Image

Image

Conclusion

Once you know the pentatonic scales, you are ready to play the blues.  I highly recommend that you check out my 12 bar blues lesson to start improvising.  You can also incorporate some blues licks.  You can find some licks in my Licks, Riffs, and Tricks section.

If you liked this lesson, please let me know how I can improve it.  If you want to learn more about chords, scales, and theory, check Guitar Lesson World The Book.

27 Comments on Pentatonic Scales

    • Blair, Thank you for your comment and question. Filled-in notes are root notes. Not-filled-in notes are the other notes of the scale. In a C major pentatonic scale, the C notes would be filled in. You can move the pattern around too. For example, if you went down in pitch by 1 fret, you would have the B major pentatonic scale. I hope this helps! If you need more information, you can find it in my lesson on chord diagrams, fretboard patterns, and rhythm charts.

      • Following on from your above explanation of the filled in dots being the root notes; if you look at several of the box samples e.g e form box pattern and g form box pattern

        The first note of the e form box pattern (in the diagram) is being played on the first fret on the e string, but this is an f(e#). Also seventh note on the g form box is also being played on the first fret of the g string and is therefore a g#.

        Are these box form diagrams therefore correct?

        PaulS

        • Thank you for your question. The box patterns are moveable patterns and not showing a specific fretboard location, though I can see why you were confused. You must place the root note on the proper note rather than assuming the fret number of the box pattern. The root note can be on an open string. In the case of the E minor pentatonic box, the first fret of the pattern should be the open strings (or the 12th fret if you want to play an octave up). Similarly, the G major box pattern, should be rooted on the open 3rd string or 12th fret of the 3rd string. I hope this helps!

          • I just was trying the same lesson and had the same questions. Thanks for you clear, helpful explanation. Now I’m getting it!

  1. Are rhe root notes played first and the note right before the next root note is that the completed scale or does the scale end on next root note.

    • If played sequentially, a scale technically does not include a root note at the end. In practice, many people include it. In my opinion, it is important that you know the sequence and how to find notes relative to the root note, such as which note is the 5th note of the scale. When practicing, I like to repeat the root note at the end because you can start a new scale from that note. It also provides a nice feeling of resolution.

      I hope this helps!

  2. This is very useful.

    One thing I’m struggling with is the idea of flatted 3rd and 7th in the minor pentatonic scale. In the patterns above, if you take E form box, the notes are simply E G A B D. I don’t get the ‘flatted’ part?

  3. Great article, here’s how I found it. I printed off both the major and minor patterns from a paid tuition site I joined, the opposite of “falseice” and noticed that pattern 5 of major looked like pattern 1 of minor and the other matched too! Had to google it to make sure I wasn’t nuts.

  4. Thank you for showing the diagonal patterns. This is the only site that does this. I taught myself the diagonal patterns but always wondered what I was doing wrong (or right). I think the diagonal patterns should be the standard way these scales are illustrated. But maybe I AM doing something wrong.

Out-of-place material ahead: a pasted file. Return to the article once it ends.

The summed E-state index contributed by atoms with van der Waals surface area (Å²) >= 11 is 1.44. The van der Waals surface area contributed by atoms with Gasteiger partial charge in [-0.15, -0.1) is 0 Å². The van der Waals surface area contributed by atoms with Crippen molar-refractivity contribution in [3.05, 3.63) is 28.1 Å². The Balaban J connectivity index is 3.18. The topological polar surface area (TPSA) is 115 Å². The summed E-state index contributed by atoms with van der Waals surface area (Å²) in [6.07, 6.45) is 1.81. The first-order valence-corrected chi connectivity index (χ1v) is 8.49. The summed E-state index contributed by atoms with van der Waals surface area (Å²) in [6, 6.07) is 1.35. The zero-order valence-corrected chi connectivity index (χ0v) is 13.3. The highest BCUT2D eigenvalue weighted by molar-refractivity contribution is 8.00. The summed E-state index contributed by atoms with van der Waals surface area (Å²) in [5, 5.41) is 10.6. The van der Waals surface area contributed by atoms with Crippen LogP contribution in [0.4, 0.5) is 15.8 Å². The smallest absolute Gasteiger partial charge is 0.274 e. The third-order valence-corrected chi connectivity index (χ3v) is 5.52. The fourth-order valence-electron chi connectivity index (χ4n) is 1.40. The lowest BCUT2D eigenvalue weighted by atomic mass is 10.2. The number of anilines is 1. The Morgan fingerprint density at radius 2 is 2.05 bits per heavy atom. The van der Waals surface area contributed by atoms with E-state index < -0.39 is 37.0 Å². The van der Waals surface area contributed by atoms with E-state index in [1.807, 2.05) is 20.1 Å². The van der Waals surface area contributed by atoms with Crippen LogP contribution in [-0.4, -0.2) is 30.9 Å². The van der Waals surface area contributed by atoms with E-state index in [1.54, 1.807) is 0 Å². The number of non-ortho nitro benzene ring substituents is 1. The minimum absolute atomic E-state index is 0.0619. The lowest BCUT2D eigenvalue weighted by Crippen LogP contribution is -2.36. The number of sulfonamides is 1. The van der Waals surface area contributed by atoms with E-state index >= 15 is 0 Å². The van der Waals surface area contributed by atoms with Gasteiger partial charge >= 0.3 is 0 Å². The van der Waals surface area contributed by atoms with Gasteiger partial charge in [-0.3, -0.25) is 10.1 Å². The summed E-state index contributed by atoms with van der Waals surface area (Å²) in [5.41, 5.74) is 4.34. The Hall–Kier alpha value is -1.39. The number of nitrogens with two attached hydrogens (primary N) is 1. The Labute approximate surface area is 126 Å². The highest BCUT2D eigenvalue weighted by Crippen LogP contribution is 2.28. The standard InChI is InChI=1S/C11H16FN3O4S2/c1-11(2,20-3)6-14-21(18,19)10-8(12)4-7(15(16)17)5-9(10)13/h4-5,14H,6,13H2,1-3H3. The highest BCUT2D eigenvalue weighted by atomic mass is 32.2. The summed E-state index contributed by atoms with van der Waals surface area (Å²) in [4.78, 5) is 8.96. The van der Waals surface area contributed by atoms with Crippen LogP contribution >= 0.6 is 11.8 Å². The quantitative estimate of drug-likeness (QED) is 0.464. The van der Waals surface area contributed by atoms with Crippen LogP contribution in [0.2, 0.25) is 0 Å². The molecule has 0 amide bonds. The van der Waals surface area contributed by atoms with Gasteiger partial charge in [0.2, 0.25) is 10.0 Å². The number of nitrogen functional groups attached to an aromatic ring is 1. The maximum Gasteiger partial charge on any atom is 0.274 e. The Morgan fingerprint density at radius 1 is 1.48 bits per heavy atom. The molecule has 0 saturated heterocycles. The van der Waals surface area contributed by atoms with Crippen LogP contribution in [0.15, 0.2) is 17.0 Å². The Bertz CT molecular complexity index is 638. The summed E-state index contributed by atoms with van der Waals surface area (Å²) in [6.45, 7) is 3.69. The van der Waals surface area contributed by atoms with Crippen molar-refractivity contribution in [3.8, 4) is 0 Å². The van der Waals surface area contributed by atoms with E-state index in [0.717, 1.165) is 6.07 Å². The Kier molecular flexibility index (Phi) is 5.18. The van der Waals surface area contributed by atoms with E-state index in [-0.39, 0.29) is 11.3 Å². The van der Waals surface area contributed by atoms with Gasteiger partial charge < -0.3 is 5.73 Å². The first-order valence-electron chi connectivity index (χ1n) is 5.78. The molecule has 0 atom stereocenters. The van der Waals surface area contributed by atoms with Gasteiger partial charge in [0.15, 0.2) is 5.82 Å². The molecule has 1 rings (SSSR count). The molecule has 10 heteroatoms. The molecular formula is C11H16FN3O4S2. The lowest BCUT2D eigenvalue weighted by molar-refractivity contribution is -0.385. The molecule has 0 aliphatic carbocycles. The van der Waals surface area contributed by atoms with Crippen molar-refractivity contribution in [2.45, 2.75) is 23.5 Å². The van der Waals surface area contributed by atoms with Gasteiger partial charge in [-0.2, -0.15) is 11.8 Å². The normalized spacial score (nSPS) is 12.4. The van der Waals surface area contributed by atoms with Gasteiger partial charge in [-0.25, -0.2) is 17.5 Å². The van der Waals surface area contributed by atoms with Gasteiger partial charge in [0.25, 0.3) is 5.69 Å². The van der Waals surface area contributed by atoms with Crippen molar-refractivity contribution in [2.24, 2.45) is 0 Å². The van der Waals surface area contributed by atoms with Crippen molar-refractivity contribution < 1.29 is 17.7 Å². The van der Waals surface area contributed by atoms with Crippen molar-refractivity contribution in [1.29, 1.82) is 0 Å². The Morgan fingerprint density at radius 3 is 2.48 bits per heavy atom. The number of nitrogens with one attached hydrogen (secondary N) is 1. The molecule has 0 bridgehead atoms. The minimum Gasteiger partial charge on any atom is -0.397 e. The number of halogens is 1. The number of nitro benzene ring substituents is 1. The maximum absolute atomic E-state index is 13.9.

• I’m glad you use them, and thank you for the kind words! One of my goals is to unlock the guitar tricks that make it easier to play. I think it is harder to apply diagonal patterns to written music in the same way traditional instructors teach position playing. However, if you are soloing or improvising, I think they are essential. Thanks for the kind words!

  5. I think of scales as a series of steps (moving up or down two frets) slides (sliding up or down two frets) and skips (jumping from one string to the other). The minor pentatonic would be root-skip-step-slide-skip-step. The major pentatonic would be root-step-step-skip-step-skip. You can throw in hammer-ons and pull-offs and blue notes as desired. Actually, when I’m playing never think about scales at all, I just play.

    • Sorry for the delayed reply. I never thought of them in this way. I’m glad you shared this thought. Musicians often come up with ways to play effortlessly. It takes practice, but there is a mental approach to everyone’s playing. Your comment expresses this in a way that may help others. Thank you!

  6. I’ve been playing with the diagonal patterns since they seem be be easier to memorize. I’ve been calling the method “waterfall”. How far can I go with this technique and what do I lose by not memorizing the CAGED boxes?

    • Thank you for the question! There are benefits to both. I like the diagonal patterns because they help you move up and down the fretboard. CAGED lets you play in a single position and attach it to the various chords in the progression. This can be very useful. This chord mapping can be done with diagonals too. With all these techniques, these mental models are intended to make learning easier so we can play without thinking too much. If diagonals work for you, enjoy it!

  7. Hi,
    I am exploring the use of the major and minor pentatonic scales. I know all the shapes. I have read lots on the subject and I have also watched a lot of videos. Unfortunately, I’m still confused about something.
    Why would would you use minor pentatonic scales in a three chord blues song with three major chords?

    • Thank you for posting your question! Blues songs can break some “rules” to create “tension and release”. Many blues songs use dominant chords for the I, IV, and V chords, which all have a major third in them. If they’re 7th chords, this means that they occasionally play a b7 and a b3 in the key. The minor pentatonic scale has a b3 and a b7 to highlight this distinction. Also, you can bend the flat note up a half step to put it “in key”.

  8. This is a great tool! CAGED is a real eyeopener! I’ve been “playing” for ever but only recently gotten serious about actually PLAYING instead of noodling.So thank you.

    Are there other examples of diagonal patterns or do the above ones work for any key?

    Thanks again! You rock!

    • Thanks for the kind words.

      There aren’t many diagonal patterns because they cover so much distance up and down the fretboard. Some guitarists play more than two or three notes per string, which can extend the pattern farther down the fretboard. To play different keys, just move the root notes based on the key.

      Linking single-octave scales can be done with other scales too. Similarly, the CAGED relationship is valid for major scales and minor scales too.

Leave a Reply

Your email address will not be published.


*